• Planning of building-related measurement and monitoring concepts for result checking
  • Services for building complexes with diversified usage structures or complex technical building systems
  • Concepts for anticipatory maintenance, warnings and system controls for energy and operational optimisation
  • Individual consultation to determine the Key Performance Indicators (KPIs) to be included for a property
  • Etc.

With the existing know-how about the data recording density, valuation algorithms, decision options and standardisation required for the task, the real estate consulting companies in these areas can have an important added value for the future digital real estate industry of the IoT world. For order processing, a cooperation can be established with the IoT solution provider and developer in order to offer complete services. This can increase the competitive strength of these companies for the conceptual design, structured evaluation and analysis of the systems. Alternatively, the actors (e.g. the Property Manager) can be provided with the data to be recorded, the logic to be programmed (see first article in this series) and the decision bases to further commission and implement the IoT solution through interface definitions.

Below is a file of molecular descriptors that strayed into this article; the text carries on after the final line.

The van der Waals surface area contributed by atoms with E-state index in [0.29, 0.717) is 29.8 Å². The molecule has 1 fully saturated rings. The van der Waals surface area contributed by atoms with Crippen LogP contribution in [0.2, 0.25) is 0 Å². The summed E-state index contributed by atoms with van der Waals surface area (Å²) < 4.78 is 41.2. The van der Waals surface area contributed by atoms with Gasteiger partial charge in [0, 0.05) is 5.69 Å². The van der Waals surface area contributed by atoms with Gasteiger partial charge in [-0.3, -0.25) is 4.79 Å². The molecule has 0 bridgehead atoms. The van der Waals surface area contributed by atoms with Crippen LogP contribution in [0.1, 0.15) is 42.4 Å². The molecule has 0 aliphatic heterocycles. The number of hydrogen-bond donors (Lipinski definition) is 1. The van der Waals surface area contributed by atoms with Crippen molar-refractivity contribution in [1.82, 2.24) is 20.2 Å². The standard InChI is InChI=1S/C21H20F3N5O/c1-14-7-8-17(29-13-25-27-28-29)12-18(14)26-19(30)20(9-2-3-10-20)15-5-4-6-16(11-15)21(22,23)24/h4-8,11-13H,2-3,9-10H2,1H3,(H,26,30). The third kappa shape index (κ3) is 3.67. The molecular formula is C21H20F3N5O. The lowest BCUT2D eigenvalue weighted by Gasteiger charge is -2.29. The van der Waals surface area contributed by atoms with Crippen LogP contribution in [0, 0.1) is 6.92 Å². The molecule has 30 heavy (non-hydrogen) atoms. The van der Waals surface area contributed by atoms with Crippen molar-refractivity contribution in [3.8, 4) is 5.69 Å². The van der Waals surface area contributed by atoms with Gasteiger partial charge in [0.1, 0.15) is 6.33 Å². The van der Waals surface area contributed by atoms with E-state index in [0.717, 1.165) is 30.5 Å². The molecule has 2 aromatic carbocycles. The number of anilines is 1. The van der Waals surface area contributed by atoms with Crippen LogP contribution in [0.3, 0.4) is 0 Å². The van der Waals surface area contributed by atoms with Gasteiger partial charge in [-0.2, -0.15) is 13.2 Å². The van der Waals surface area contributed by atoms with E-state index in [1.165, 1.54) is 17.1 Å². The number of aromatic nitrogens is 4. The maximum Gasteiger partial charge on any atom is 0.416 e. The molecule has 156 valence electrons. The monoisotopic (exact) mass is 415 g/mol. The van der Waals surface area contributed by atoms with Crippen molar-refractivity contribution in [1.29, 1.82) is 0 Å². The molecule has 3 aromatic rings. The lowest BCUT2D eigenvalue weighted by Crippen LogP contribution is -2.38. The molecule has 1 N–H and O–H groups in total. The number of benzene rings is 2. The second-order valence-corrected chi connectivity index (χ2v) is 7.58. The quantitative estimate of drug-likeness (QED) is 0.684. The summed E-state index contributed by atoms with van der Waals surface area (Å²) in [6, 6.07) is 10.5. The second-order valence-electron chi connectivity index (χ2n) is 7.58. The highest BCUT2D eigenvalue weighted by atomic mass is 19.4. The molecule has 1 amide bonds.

The more standardised a service will be in the future (e.g. to determine the replacement of the accumulators, the lack of periodic testing of a sprinkler system or the large deviation of the annual performance factor of a refrigeration system from manufacturer data), the lower the need will be for a recurring evaluation and testing service by a consulting firm. However, the boundaries between these standardisable and non-standardisable aspects are fluid. Through increased application or experience as well as with standardisation and legislative processes, certain parts of the initially non-standardisable aspects are continuously transformed into standardisable scalable applications and tasks. With technological progress, innovations and, above all, increased demands on buildings on the other hand, new evaluation aspects which cannot – or incorrectly – be evaluated and analysed with a standard scheme are constantly being added.